> just fine for the next 6 years and beyond.
>>So buying a 4800 is like getting married.
>>Buying the 2400 or 1800 is a bit more like
>>"living together".... a more tentative
>>relationship, you might say.
> I can see how you could view it that way. To me, though, I've already got
> my money out of my 4000.
> I've made a great number of very large prints, especially panoramas. These
> would not only have been very expensive to have printed by others, but I
> would have lost control over my image. Ink costs compared with using teh
> relatively miniscule cartridges of smaller untra chrome printers has helped
> off-set the initial investment.
> My $1000 gets me the prints I simply can't produce with an 1800 or other
> smaller machines...so for me, it just made sense. And as you say...each
> must weigh their own needs/priorities.
From: Arthur Entlich on 9 Jan 2006 14:01
> That's the other aspect worth mentioning: Part of the reason for such a
> HUGE absorber is because when teh heads are cleaned/primed, that ink needs
> somewhere to be drawn TO so that it's no longer resting against the heads
> every time it parks there or is "cleaned." Without a huge section of
> absorbtion material, that ink quickly runs out of area to be drawn away TO.
> It's not as though it's just a dumping ground. It's sort of like using a
> large towel to clean up a large spill. That extra area of towel means the
> working surface of the towel maintains capacity to absorb...rather than just
> rub wetness around...because the mess has had somewhere to wick to. With my
> 1270, that little ink pad has no absorbing capacity left (and hasn't for
> years) because it's soaking wet all the time. Interestingly, it remains
> wet...NEVER drying--even after long periods on non-use. This means that
> instead of "cleaning" the head, it simply wipes goo around and ONTO the
> head. :) Perhaps this is partly what's helped my 1270 keep from clogging
> over the years...because the head can't dry out/clog when it's parked in big
> mess of wet goop! :)
Epson printers mainly use gravity and the purge pump to remove the ink,
not capillary action as you suggest. If you have totally filled up your
1270's waste ink pad by resetting the counter, then it may be swimming
in ink, but I know of many people who have removed the waste ink tube
from their printer and directed it to a bottle, so there is no "wicking"
occurring, and the system works just fine (and you get to see just how
much ink is wasted, too).
Your 1270 probably just needs a good cleaning of the cleaning station.
The purge pump may be all gummed up as well. Cleaning the cleaning
station and ink wiper can make a improvement in the cleaning cycles as well.
>>a whole storage room filled to the brim with old high-tech products.
> Me too. -I just threw a bunch of it away as I cleadned the garage
The problem is we pretty much all have a basement/closet/room filled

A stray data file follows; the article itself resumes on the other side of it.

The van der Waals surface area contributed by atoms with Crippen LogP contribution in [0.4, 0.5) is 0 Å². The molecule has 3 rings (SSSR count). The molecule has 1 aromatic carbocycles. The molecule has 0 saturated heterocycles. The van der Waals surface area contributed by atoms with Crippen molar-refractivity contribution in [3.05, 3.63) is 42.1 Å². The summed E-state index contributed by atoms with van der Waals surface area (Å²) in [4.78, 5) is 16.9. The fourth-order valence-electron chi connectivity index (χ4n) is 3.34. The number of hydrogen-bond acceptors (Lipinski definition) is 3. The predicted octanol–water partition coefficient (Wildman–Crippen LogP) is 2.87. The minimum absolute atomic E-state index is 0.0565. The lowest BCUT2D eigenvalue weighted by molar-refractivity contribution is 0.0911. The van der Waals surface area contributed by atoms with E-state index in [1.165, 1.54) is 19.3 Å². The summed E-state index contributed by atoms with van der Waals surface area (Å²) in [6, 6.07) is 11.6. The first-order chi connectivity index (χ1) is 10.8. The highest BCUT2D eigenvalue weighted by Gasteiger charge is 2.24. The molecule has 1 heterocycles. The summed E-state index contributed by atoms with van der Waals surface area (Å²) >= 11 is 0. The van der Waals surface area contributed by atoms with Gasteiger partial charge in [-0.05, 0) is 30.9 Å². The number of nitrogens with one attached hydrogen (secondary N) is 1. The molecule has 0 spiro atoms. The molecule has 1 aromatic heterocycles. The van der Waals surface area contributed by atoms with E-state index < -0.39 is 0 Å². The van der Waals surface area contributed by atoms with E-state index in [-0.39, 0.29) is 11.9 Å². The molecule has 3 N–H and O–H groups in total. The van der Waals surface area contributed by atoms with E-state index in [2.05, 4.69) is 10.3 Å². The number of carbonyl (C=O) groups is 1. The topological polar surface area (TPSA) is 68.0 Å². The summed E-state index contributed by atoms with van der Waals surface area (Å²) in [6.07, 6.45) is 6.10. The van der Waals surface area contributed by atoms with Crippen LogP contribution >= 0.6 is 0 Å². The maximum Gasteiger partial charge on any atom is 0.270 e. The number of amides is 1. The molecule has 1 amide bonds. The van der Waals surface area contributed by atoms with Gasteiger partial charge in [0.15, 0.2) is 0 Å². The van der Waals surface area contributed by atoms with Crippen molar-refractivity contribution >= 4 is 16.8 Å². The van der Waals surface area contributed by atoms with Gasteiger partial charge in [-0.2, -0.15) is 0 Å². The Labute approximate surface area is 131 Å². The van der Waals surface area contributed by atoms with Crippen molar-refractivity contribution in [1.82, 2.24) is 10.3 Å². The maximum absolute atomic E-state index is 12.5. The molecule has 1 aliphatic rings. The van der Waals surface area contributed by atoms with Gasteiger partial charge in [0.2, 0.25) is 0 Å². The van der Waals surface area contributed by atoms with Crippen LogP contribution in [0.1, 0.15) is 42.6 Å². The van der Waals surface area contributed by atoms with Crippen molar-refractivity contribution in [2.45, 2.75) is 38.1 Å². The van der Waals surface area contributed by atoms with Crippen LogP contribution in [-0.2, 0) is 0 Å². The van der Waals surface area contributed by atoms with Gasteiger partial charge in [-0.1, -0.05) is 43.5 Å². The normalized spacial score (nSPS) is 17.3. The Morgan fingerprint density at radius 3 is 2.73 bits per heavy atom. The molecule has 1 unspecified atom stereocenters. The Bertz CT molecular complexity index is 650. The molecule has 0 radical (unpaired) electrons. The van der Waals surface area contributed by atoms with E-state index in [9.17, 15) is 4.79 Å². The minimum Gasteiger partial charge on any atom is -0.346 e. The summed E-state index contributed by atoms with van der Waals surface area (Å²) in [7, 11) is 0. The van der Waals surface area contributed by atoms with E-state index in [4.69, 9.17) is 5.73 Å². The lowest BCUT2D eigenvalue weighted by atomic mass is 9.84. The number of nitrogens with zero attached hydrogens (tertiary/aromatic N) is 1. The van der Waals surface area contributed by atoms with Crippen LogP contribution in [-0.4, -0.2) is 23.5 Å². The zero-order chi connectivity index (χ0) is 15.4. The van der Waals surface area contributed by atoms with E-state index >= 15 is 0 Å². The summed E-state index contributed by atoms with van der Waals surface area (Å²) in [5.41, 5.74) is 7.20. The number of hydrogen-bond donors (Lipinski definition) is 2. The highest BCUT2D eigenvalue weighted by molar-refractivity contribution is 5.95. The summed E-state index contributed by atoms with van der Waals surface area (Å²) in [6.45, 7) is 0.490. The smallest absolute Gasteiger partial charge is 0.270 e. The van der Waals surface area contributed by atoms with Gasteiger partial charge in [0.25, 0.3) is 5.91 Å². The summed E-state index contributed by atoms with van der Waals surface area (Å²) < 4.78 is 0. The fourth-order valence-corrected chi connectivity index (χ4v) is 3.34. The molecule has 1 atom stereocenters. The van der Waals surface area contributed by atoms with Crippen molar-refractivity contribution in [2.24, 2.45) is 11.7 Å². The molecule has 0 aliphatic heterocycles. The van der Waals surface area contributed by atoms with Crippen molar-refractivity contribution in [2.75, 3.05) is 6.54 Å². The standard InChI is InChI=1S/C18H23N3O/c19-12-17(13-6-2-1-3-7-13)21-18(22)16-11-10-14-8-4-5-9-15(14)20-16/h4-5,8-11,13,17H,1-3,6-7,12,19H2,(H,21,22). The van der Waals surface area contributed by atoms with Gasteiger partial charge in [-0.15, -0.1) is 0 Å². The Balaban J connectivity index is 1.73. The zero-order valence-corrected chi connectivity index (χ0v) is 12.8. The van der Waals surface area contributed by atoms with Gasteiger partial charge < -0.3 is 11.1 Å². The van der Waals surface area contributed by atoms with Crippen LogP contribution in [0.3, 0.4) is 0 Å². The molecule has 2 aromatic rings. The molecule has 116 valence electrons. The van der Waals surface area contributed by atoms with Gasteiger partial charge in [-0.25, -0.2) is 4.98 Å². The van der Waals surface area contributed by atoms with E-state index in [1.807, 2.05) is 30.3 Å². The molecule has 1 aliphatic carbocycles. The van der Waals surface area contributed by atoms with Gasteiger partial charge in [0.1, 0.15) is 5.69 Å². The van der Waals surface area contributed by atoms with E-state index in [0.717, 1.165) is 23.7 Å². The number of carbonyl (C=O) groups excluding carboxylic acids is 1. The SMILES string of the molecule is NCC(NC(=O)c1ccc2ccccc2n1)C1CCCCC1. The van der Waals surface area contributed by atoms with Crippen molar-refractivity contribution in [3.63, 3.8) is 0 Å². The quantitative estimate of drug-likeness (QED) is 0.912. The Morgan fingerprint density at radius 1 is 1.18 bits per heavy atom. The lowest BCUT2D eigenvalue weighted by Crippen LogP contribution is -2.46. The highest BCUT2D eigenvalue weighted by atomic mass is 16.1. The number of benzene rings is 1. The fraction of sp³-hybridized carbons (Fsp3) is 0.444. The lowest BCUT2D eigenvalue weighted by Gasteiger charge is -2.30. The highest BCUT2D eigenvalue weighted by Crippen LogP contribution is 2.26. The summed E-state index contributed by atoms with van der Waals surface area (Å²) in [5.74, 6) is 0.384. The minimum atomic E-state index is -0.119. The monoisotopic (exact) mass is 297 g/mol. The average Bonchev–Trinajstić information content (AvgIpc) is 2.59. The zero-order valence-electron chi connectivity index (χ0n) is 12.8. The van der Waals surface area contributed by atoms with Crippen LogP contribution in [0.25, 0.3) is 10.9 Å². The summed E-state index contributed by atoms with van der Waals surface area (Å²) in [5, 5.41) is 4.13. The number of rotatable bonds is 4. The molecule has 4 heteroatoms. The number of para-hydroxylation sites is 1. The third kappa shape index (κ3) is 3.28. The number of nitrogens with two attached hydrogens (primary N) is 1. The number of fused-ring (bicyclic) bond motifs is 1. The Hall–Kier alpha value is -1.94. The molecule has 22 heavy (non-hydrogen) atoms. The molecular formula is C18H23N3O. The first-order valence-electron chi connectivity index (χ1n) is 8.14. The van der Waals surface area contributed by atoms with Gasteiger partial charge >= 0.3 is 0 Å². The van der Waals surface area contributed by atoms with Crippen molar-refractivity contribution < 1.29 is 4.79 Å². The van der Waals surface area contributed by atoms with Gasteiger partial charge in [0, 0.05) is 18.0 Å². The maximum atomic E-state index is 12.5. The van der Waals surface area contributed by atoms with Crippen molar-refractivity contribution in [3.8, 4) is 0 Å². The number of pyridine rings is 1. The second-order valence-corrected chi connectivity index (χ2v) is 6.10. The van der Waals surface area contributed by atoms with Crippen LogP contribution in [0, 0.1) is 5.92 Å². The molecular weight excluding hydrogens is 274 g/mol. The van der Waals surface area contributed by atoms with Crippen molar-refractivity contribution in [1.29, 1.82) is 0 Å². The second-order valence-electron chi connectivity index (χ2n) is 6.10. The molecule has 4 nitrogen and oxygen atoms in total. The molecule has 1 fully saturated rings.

with lower high tech, and eventually it's all going to be tossed, but
where? Consumers, governments and manufacturers need to work together
of reducing and eliminating this spiral.
>>Anybody have a use for a dozen IBM Professional Graphics Systems?
> I still had my old 386 (older stuff was long gone)....because it still ran
> beautifully...with it's 4 MB or RAM (which was a lot at the time) and 80MB
> hard drive. Compared with my older computers...I bought that 386 feeling
> like it was an unbelievable piece of high tech mastery! Heck...it once was
> just that. :)
> I felt it might be somehow appropriate to play a soft rendition of Taps on a
> bugle as I lowered it into the recyclable bin. :( On the other hand...I
> now have that space in my garage where I can keep OTHER dinosaurs of the
> technology age...until they get their own funeral. :)
It saddens me to see so much "valuable" stuff get dumped. The items
were leading edge at one point, and people paid big money to be "on
top" with this stuff. The amount of money I have spent on storage media
and devices and memory, all completely obsolete now, is sickening... I
try not to think about it!
From: Arthur Entlich on 9 Jan 2006 14:45
The inks do use glycols as wetting agents and to slow down drying, to
try to lessen clogs. Which glycol they use, I am not sure, but I
suspect it's ethylene (which is poisonous, particularly to cats and dogs
even in relatively small amounts (well, they'd probably have to drink
the ink of a half a cartridge)... So, dispose of waste ink and empties
safely, away from pets or where animals can get at them. Glycols
small/taste sweet on their own, making them attractive to animals.
Nicholas O. Lindan wrote:
> "Mark?" <mjmorgan(lowest even number here)@cox..net> wrote
>>1270, that little ink pad has no absorbing capacity left (and hasn't for
>>years) because it's soaking wet all the time. Interestingly, it remains
>>wet...NEVER drying--even after long periods on non-use. This means that
>>instead of "cleaning" the head, it simply wipes goo around and ONTO the
>>head. :) Perhaps this is partly what's helped my 1270 keep from clogging
>>over the years...because the head can't dry out/clog when it's parked in big
>>mess of wet goop! :)
> By George I think you've got it! I have this almost permanently clogged
> Epson on which I keep cleaning the head cleaning pad -- I've just been
> making it worse [though I can't see how it gets much worse]. I think
> I will splash on some anti-freeze [propylene glycol, TTTT] and
> see what happens...
> Nicholas O. Lindan, Cleveland, Ohio
> Consulting Engineer: Electronics; Informatics; Photonics.
> To reply, remove spaces: n o lindan at ix . netcom . com
> Fstop timer - http://www.nolindan.com/da/fstop/index.htm